<b>Voting and ID</b>
EDITOR: Pat Kennedy ("Unsavory politics," Letters, Tuesday) dramatically recalled for us the days of Jim Crow, poll taxes and religious tests as a part of the voting process. Dramatic stuff but totally irrelevant. Those 18th and 19th century measures where specifically designed to prevent certain classes of people from voting.
How is presenting a valid picture ID to be considered discriminatory today? I need a driver's license to get a Sonoma County library card. Likewise, I need it to open an account at any bank. Does Kennedy think that passengers should be able to board an airplane without valid ID? In order to sell some scrap aluminum, the recycler demanded my driver's license, took my picture and fingerprinted me. Oh, horror.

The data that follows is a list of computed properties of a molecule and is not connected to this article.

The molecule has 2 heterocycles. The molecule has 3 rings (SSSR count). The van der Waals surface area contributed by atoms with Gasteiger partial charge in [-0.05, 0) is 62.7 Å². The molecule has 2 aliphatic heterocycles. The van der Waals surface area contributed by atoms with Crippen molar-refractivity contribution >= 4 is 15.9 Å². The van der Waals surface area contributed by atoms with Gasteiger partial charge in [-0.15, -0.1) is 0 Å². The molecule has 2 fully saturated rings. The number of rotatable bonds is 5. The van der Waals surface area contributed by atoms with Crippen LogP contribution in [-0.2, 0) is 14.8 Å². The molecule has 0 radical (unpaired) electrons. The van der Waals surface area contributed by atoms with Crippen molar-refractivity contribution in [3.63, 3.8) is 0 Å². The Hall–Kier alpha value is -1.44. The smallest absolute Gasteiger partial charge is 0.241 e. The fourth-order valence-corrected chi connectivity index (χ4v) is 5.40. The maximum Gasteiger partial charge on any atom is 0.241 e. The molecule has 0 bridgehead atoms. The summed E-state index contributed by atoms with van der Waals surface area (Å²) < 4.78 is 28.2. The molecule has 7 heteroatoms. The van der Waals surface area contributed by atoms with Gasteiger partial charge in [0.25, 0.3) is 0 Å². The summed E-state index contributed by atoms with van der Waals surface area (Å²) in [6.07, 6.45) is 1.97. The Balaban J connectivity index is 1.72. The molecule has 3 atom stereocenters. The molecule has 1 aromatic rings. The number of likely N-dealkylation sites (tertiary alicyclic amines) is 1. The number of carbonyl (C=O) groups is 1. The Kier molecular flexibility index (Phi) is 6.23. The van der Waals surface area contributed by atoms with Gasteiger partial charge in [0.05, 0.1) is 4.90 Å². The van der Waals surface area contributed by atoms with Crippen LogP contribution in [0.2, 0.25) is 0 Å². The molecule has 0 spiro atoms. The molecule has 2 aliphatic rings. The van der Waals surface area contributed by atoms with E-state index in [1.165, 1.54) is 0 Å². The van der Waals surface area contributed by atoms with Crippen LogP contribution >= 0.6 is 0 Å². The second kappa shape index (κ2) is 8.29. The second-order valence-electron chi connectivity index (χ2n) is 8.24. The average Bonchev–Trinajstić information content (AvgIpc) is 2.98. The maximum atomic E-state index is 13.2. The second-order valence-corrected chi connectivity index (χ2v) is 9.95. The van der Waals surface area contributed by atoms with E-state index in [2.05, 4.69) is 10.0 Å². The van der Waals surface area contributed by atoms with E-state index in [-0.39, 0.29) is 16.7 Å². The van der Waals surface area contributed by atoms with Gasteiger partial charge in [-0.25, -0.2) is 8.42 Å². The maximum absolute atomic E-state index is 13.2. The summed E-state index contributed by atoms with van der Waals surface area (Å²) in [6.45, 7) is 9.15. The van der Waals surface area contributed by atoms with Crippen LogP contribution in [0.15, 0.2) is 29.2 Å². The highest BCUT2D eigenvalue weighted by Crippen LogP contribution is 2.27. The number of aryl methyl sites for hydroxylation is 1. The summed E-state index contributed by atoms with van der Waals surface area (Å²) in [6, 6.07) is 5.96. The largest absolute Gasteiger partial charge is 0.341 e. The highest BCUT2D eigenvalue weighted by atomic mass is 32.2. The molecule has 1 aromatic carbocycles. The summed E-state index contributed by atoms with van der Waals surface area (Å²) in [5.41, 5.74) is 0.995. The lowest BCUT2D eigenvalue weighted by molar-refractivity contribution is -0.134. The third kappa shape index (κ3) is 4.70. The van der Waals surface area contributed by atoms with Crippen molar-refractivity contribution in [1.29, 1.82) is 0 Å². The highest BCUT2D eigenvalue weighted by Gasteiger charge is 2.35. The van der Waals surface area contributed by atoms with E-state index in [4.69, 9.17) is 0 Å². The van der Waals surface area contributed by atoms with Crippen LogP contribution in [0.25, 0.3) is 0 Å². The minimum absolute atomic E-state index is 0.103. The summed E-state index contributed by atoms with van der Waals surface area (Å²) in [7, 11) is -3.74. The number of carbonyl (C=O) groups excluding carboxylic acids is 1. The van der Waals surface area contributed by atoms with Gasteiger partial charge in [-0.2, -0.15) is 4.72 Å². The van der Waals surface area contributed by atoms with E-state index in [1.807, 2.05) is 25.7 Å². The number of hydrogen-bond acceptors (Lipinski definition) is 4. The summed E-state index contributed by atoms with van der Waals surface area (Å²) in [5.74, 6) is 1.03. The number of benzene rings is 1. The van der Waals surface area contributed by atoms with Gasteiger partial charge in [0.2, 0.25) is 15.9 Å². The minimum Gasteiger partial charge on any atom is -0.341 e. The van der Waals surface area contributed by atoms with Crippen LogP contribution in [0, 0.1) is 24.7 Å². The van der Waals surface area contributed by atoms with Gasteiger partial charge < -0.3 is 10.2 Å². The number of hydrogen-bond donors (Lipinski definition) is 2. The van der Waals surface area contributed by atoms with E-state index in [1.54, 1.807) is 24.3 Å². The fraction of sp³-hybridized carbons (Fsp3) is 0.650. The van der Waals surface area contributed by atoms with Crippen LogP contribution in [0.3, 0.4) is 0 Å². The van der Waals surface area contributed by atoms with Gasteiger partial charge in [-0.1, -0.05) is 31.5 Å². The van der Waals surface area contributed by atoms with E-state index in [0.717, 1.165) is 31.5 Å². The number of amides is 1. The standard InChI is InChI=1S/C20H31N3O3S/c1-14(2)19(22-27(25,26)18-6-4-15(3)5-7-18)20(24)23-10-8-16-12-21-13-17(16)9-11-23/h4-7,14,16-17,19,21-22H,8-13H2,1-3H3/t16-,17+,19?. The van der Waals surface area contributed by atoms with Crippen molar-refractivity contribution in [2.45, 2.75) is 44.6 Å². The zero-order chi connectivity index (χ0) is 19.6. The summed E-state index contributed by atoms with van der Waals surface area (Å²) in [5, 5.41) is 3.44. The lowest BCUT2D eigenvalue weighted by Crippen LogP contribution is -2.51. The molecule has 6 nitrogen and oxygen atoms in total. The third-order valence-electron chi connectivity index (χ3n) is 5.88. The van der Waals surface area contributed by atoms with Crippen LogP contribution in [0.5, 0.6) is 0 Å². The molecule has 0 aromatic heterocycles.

I grew up in Chicago during the time of Mayor Richard J. Daley. We knew how to vote in those days, as the voting booths were controlled by the Democrats, not the hated Republicans. "Vote early and vote often" was the slogan. Use your death certificate as proper ID. Your local Democratic ward office would make sure someone drove you to the polls at least once.
Voting, the most significant responsibility of citizenship, certainly deserves the same attention we give to a library card or a sack of aluminum cans.